Although there is still great debate over which card or set of cards should be considered the very first, a solid case can be made to declare Mort Rogers the Father of the Baseball Card. Ars Longa pays homage to Rogers’ legacy with this very Pioneer Portraits I series of art cards.

  • A testament to his playing prowess is Mort’s inclusion in an 1865 woodcut in Frank Leslie’s Illustrated Newspaper depicting the “leading players” among NYC clubs (The woodcut includes a black-shrouded Jim Creighton in memoriam and an unidentified non-player thought to be Henry Chadwick)
  • Mort’s younger brother Fraley Rogers was an early star in NY and Boston, but had an ill-starred fate as the first pro player to take his own life, at age 30, three days before Mort’s death
  • Historian John Thorn, who has done groundbreaking work on contenders for “earliest baseball cards,” honors and cites Rogers’ work as the “first numbered set”
  • In Mort’s honor, his Ars Longa card is numbered 60, the last in the set. The complete set will be numbered 1-58 & 60 with number 59 omitted from the series to represent the original Mort Rogers' Scorecards that are likely lost to us.

Auction History

Johnny Ryan

Outfield
  • Series: Pioneer Portraits I: 1850-1874
  • City: Baltimore
  • Team: Canaries
  • League: National Association (NAPBBP)

John Joseph Ryan (1853-1902) broke into the majors with the Philadelphia White Stockings of the NAPBBP in 1873, their first season in pro ball. The team finished second with a record of 36-17. He played for the cellar-dwelling Baltimore Canaries the following year, the franchise’s last. Ryan went to the New Haven Elm Citys in ’75, their only year in the league. In 1876 Ryan joined the Louisville Grays for their inaugural season. He ended his career in ’77 with Cincinnati. Ryan’s best year was with the Grays in ’76, hitting .253 with his only HR.

  • Ryan became a Philly cop and died in the line of duty, while making an arrest in a bar fight

Auction History

Harry Schafer

Third Base
  • Series: Pioneer Portraits I: 1850-1874
  • City: Boston
  • Team: Red Stockings (NAPBBP)
  • League: National Association (NAPBBP)

Harry C. Schafer (1846-1935) became, literally, an everyday player at 3B for Boston (the Red Stockings 1871-75 and Red Caps 1876-78.) He played on 5 championship teams, including 4 straight with the Red Stockings. Schafer also played in the amateur NABBP for the Philadelphia Athletics, 1868-1870.

  • Played in every Red Stockings’ game for the team’s first four years
  • Had a busy rookie year, recording Nat’l Assoc records for 3B put-outs, assists and errors
  • The handsome Schafer was nicknamed “Silk Stockings” and compiled a .271 lifetime batting average

Auction History

Count Sensenderfer

Outfield
  • Series: Pioneer Portraits I: 1850-1874
  • City: Philadelphia
  • Team: Athletics (NABBP)
  • League: National Association (NAPBBP)

John Phillips Jenkins Sensenderfer (1847-1903) was a second baseman and outfielder for the Philadelphia Athletics during the first four years of the National Association of Professional Base Ball Players-1871-74. The debonair man with an aura of aristocracy earned his nickname at least in part from the elegant moustache he sported. The Count, a lifelong Philadelphian, had been with the club in the amateur league since 1866, making him one of the true leading lights of baseball’s earliest days. Sensenderfer hit .299 over his ML career but injuries prevented him from approaching the outstanding batting he displayed in the Athletics’ days in the NABBP. For example, he scored over 200 runs in 1868 as one of the most prolific of early hitters.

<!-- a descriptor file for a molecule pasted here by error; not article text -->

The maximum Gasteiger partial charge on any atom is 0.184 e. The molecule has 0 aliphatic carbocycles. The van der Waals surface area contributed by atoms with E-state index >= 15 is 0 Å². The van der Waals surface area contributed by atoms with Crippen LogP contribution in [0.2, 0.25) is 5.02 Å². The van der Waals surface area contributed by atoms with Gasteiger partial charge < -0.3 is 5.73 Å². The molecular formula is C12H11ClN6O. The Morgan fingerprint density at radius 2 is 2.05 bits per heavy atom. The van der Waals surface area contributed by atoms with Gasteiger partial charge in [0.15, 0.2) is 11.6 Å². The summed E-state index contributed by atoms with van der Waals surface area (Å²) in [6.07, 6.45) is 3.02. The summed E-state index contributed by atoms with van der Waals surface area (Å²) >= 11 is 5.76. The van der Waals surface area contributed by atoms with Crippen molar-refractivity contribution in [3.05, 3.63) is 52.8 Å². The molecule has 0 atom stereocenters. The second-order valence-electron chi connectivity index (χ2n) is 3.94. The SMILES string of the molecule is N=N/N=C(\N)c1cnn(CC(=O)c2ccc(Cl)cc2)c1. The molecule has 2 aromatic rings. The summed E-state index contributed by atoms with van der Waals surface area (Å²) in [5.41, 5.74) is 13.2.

• After leaving baseball, Sensenderfer turned to politics. He was a local county commissioner and active in state Democratic roles as well

Auction History

Albert Spalding

Pitcher
  • Series: Pioneer Portraits I: 1850-1874
  • City: Boston
  • Team: Red Stockings (NAPBBP)
  • League: National Association (NAPBBP)
  • Hall: National Baseball Hall of Fame

Albert Goodwill Spalding (1850-1915) was an elite pitcher who retired at age 27 and proceeded to influence the game as few others have. He helped organize the National League, co-founded A.G. Spalding sporting goods, published the game’s first official rules, traveled the world to promote baseball, owned the White Stockings and led an Olympics, leaving one of the great legacies in sport.

  • Was a five-time pennant winner with the Boston Red Stockings and Chicago White Stockings
  • Career 252-65 record with a .796 winning percentage
  • Elected to Hall of Fame: 1939

Auction History

Joe Start

First Base
  • Series: Pioneer Portraits I: 1850-1874
  • City: Brooklyn
  • Team: Atlantics
  • League: National Association (NABBP)

Joseph Start’s (1842-1927) baseball career spanned the early days of the game before the Civil War and included two NL titles with the Providence Grays. Start was a premier first baseman beginning with the Enterprise of Brooklyn and the Atlantics (1860-71) and extending to the NA Mutuals (1871-76) and several NL teams, well-earning his nickname, Old Reliable.

  • Best year was ’78 with the Chicago White Stockings, leading the league with 100 hits and 125 total bases
  • Playing exclusively in the “no-glove” era, his .963 fielding % at first base over 16 seasons is remarkable

Auction History

Ezra Sutton

Third Base
  • Series: Pioneer Portraits I: 1850-1874
  • City: Philadelphia
  • Team: Athletics (NABBP)
  • League: National Association (NAPBBP)